Dipeptidyl peptidase-4 inhibitors and the risk of bullous pemphigoid among patients with type 2 diabetes

Date of ISAC Approval: 
20/07/2018
Lay Summary: 
Dipeptidyl peptidase-4 (DPP-4) inhibitors are drugs used to treat type 2 diabetes. Since their introduction in the United Kingdom in 2007, they have become increasingly popular. DPP-4 inhibitors lower blood sugar and do not cause weight gain or rapid drops in blood sugar levels like some other antidiabetic drugs. However, there are some reports suggesting that they may increase the risk of bullous pemphigoid, a rare but potentially life-threatening disease of the skin. To date, this possible association has not been well studied. Thus, we will investigate this possible link by using the Clinical Practice Research Datalink. This study will provide important information on the safety of DPP-4 inhibitors.
Technical Summary: 
Dipeptidyl peptidase-4 (DPP-4) inhibitors are typically used as second- to third-line treatments in the management of type 2 diabetes. While they effectively lower blood glucose via inhibition of the DPP-4 enzyme, there is some evidence that inhibiting this enzyme may generate autoimmune-related adverse events. Indeed, several case reports and few small case-control studies have suggested that use of DPP-4 inhibitors may be associated with an increased risk of bullous pemphigoid (BP), a rare blistering skin condition. However, these studies had methodological shortcomings that limit the validity of their findings. To address this question, we will assemble a cohort of approximately 170,000 patients newly-treated with antidiabetic drugs between January 2007 and March 2018. Time-dependent Cox proportional hazards models will be used to estimate hazard ratios with 95% confidence intervals of BP associated with use of DPP-4 inhibitors, compared with use of other second- to third-line antidiabetic drugs. Secondary analyses will assess whether risk varies by duration of use and by individual DPP-4 inhibitors.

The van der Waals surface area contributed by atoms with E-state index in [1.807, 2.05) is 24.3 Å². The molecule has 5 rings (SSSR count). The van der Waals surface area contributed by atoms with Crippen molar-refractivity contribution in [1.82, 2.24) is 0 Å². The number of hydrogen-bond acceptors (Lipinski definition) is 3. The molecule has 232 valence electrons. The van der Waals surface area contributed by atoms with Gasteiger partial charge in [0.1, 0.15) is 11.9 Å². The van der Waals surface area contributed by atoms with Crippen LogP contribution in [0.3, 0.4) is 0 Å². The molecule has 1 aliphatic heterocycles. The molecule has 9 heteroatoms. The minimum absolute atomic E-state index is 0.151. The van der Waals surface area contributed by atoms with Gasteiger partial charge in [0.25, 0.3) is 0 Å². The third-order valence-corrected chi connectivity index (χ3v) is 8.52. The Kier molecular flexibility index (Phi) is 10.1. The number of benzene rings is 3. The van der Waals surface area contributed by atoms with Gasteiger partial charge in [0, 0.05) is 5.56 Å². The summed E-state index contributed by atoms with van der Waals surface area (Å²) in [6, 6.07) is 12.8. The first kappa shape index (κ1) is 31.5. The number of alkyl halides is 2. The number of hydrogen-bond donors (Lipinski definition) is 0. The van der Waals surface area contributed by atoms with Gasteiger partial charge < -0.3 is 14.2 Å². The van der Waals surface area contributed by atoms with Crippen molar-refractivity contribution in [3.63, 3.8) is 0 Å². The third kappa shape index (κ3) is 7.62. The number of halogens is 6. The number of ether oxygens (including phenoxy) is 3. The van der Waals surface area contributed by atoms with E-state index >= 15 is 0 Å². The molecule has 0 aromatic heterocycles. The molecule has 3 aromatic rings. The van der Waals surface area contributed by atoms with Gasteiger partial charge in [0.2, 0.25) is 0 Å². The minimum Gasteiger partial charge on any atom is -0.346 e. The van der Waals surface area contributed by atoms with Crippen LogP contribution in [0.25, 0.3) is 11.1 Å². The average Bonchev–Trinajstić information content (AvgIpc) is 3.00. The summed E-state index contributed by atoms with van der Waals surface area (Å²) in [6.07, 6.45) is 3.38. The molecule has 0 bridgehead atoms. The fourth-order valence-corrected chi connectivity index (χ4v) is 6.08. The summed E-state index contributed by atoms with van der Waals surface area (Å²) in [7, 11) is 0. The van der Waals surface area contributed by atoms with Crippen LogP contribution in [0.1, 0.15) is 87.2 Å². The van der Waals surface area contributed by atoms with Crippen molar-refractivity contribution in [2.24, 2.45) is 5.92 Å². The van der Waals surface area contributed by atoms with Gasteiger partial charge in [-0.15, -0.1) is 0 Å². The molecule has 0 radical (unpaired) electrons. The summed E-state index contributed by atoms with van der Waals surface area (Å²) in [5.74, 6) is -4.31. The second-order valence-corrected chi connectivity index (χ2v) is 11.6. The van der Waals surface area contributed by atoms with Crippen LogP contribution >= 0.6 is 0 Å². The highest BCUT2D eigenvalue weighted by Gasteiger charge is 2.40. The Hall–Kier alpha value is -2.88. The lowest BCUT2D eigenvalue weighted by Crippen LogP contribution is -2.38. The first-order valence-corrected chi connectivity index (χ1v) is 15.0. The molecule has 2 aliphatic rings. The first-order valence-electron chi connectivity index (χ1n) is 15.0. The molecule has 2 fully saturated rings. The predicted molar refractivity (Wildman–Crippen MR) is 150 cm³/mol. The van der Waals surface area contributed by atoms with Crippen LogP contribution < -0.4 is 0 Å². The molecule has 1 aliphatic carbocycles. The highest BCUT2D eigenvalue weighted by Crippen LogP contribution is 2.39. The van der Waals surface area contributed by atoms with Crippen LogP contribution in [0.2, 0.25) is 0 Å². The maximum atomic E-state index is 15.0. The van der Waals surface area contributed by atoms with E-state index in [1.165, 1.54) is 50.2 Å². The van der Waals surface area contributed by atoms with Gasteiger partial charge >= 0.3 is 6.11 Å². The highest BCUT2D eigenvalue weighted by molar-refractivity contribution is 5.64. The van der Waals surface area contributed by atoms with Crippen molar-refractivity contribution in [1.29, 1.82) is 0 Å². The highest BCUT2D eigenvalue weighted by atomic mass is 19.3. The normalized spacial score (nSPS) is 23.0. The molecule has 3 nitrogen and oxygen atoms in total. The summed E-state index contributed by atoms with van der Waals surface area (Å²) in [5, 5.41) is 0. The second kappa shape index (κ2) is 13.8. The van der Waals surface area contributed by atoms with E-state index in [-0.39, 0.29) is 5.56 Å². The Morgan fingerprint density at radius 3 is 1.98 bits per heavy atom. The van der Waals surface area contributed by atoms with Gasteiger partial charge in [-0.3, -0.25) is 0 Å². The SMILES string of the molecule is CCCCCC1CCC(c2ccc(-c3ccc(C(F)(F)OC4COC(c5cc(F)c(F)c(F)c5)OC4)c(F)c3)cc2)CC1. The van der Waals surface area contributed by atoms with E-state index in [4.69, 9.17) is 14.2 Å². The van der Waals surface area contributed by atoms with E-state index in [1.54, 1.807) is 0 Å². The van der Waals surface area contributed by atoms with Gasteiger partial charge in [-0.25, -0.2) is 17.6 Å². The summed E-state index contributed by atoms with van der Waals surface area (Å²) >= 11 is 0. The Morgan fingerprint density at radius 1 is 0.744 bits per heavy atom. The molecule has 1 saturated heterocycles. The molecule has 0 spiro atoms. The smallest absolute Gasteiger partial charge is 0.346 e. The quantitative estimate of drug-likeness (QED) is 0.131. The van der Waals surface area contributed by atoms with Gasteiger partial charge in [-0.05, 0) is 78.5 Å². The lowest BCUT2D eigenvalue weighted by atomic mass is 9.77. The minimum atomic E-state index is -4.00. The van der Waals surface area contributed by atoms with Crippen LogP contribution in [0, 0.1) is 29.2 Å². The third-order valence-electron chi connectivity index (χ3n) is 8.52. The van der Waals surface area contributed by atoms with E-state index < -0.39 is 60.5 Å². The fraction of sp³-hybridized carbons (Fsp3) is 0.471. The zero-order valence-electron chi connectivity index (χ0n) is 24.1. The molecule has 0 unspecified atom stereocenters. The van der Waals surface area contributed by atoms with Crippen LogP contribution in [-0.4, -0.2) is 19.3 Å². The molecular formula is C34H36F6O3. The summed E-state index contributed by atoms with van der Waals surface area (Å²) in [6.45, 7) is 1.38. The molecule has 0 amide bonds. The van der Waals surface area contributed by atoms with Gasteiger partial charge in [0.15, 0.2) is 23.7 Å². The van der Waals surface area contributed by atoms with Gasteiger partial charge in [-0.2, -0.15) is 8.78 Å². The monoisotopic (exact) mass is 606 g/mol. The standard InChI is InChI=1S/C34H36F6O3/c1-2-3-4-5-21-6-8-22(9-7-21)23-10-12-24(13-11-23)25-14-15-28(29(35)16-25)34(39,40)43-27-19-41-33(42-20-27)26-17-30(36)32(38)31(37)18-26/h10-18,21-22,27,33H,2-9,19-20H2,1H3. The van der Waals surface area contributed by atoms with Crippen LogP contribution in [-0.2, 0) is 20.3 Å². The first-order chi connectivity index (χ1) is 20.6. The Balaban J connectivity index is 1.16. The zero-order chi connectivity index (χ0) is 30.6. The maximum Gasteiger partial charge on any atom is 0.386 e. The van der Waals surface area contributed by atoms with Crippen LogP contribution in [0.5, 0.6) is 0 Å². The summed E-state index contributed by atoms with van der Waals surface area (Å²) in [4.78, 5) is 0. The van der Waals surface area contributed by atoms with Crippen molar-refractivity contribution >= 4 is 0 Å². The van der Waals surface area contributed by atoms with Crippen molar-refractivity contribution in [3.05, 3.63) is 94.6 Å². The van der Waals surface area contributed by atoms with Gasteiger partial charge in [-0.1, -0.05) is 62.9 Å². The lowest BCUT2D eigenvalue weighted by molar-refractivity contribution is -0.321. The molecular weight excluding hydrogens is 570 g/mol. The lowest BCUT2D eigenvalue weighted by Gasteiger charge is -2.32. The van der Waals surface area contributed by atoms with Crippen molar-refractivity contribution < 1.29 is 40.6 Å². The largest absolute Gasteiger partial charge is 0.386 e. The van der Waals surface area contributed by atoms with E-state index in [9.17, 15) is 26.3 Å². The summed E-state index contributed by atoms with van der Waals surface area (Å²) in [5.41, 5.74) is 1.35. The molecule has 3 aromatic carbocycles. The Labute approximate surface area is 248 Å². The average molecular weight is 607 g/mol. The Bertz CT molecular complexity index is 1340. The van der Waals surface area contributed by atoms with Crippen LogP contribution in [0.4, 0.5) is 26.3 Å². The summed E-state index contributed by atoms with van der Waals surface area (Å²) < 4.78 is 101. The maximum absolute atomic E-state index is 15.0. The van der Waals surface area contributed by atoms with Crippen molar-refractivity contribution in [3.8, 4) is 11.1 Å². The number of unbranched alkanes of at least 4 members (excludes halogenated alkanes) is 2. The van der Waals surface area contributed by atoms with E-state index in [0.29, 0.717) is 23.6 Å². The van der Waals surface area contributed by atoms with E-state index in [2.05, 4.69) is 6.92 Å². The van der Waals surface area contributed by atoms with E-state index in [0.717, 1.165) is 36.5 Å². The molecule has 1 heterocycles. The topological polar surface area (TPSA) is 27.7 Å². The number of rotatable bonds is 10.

Health Outcomes to be Measured: 
Incident diagnosis of BP.
Collaborators: 

Samy Suissa - Chief Investigator - McGill University
Antonios Douros - Collaborator - McGill University
Hui (Hoi) Yin - Collaborator - Sir Mortimer B Davis Jewish General Hospital
Julie Rouette - Collaborator - McGill University
Dr Kristian Filion - Collaborator - McGill University
Dr Laurent Azoulay - Collaborator - McGill University
Oriana Hoi Yun Yu - Collaborator - Sir Mortimer B Davis Jewish General Hospital
Samy Suissa - Corresponding Applicant - McGill University